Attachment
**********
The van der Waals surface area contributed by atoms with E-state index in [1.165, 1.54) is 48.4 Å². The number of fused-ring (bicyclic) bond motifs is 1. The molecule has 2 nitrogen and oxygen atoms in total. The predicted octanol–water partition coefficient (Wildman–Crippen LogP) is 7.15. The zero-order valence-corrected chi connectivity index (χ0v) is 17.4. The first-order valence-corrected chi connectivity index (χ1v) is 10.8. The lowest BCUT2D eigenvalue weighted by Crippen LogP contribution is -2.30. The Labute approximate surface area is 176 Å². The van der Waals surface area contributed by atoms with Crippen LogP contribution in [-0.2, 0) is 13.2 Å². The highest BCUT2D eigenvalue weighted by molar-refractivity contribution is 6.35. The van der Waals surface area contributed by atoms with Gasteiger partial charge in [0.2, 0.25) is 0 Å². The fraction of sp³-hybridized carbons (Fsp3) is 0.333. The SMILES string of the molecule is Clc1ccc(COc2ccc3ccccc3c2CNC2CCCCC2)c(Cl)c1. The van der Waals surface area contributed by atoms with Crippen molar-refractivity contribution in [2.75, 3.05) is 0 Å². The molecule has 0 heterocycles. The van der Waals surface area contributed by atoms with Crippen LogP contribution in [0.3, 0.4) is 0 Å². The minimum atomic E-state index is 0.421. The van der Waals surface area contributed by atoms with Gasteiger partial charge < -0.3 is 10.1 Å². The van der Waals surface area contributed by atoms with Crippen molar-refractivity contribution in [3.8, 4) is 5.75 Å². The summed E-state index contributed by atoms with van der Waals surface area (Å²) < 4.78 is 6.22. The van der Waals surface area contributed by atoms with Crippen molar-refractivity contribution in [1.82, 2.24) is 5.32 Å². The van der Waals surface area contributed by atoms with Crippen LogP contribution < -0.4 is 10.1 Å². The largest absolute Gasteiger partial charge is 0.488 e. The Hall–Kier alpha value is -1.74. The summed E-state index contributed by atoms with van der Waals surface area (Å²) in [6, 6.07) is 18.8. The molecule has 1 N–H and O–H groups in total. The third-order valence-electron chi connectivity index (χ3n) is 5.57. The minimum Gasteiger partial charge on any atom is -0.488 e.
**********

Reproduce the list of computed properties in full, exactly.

The van der Waals surface area contributed by atoms with E-state index in [1.165, 1.54) is 48.4 Å². The number of fused-ring (bicyclic) bond motifs is 1. The molecule has 2 nitrogen and oxygen atoms in total. The predicted octanol–water partition coefficient (Wildman–Crippen LogP) is 7.15. The zero-order valence-corrected chi connectivity index (χ0v) is 17.4. The first-order valence-corrected chi connectivity index (χ1v) is 10.8. The lowest BCUT2D eigenvalue weighted by Crippen LogP contribution is -2.30. The Labute approximate surface area is 176 Å². The van der Waals surface area contributed by atoms with Crippen LogP contribution in [-0.2, 0) is 13.2 Å². The highest BCUT2D eigenvalue weighted by molar-refractivity contribution is 6.35. The van der Waals surface area contributed by atoms with Gasteiger partial charge in [0.2, 0.25) is 0 Å². The fraction of sp³-hybridized carbons (Fsp3) is 0.333. The SMILES string of the molecule is Clc1ccc(COc2ccc3ccccc3c2CNC2CCCCC2)c(Cl)c1. The van der Waals surface area contributed by atoms with Crippen molar-refractivity contribution in [2.75, 3.05) is 0 Å². The molecule has 0 heterocycles. The van der Waals surface area contributed by atoms with Crippen LogP contribution in [0.3, 0.4) is 0 Å². The minimum atomic E-state index is 0.421. The van der Waals surface area contributed by atoms with Gasteiger partial charge < -0.3 is 10.1 Å². The van der Waals surface area contributed by atoms with Crippen molar-refractivity contribution in [3.8, 4) is 5.75 Å². The summed E-state index contributed by atoms with van der Waals surface area (Å²) < 4.78 is 6.22. The van der Waals surface area contributed by atoms with Crippen molar-refractivity contribution in [1.82, 2.24) is 5.32 Å². The van der Waals surface area contributed by atoms with Crippen LogP contribution < -0.4 is 10.1 Å². The largest absolute Gasteiger partial charge is 0.488 e. The Hall–Kier alpha value is -1.74. The summed E-state index contributed by atoms with van der Waals surface area (Å²) in [6, 6.07) is 18.8. The molecule has 1 N–H and O–H groups in total. The third-order valence-electron chi connectivity index (χ3n) is 5.57. The minimum Gasteiger partial charge on any atom is -0.488 e.